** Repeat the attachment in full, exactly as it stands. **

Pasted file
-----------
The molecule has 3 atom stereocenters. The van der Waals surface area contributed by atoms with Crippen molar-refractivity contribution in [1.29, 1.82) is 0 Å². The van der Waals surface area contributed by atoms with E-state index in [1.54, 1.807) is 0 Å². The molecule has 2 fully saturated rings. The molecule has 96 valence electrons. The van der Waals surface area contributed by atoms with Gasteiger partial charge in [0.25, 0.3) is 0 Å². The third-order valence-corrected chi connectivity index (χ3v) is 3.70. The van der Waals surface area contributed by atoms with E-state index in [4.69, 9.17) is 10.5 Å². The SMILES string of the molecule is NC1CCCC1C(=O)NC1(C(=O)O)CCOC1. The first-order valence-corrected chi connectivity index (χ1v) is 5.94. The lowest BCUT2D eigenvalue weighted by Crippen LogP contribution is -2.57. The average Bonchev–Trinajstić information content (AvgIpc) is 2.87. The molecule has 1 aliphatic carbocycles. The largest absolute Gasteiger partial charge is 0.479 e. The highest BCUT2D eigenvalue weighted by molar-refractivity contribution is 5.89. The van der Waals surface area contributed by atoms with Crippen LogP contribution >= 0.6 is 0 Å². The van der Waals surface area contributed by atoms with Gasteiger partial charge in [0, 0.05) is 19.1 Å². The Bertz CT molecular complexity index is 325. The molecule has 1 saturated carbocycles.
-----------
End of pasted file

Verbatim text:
The molecule has 3 atom stereocenters. The van der Waals surface area contributed by atoms with Crippen molar-refractivity contribution in [1.29, 1.82) is 0 Å². The van der Waals surface area contributed by atoms with E-state index in [1.54, 1.807) is 0 Å². The molecule has 2 fully saturated rings. The molecule has 96 valence electrons. The van der Waals surface area contributed by atoms with Gasteiger partial charge in [0.25, 0.3) is 0 Å². The third-order valence-corrected chi connectivity index (χ3v) is 3.70. The van der Waals surface area contributed by atoms with E-state index in [4.69, 9.17) is 10.5 Å². The SMILES string of the molecule is NC1CCCC1C(=O)NC1(C(=O)O)CCOC1. The first-order valence-corrected chi connectivity index (χ1v) is 5.94. The lowest BCUT2D eigenvalue weighted by Crippen LogP contribution is -2.57. The average Bonchev–Trinajstić information content (AvgIpc) is 2.87. The molecule has 1 aliphatic carbocycles. The largest absolute Gasteiger partial charge is 0.479 e. The highest BCUT2D eigenvalue weighted by molar-refractivity contribution is 5.89. The van der Waals surface area contributed by atoms with Crippen LogP contribution >= 0.6 is 0 Å². The van der Waals surface area contributed by atoms with Gasteiger partial charge in [0, 0.05) is 19.1 Å². The Bertz CT molecular complexity index is 325. The molecule has 1 saturated carbocycles.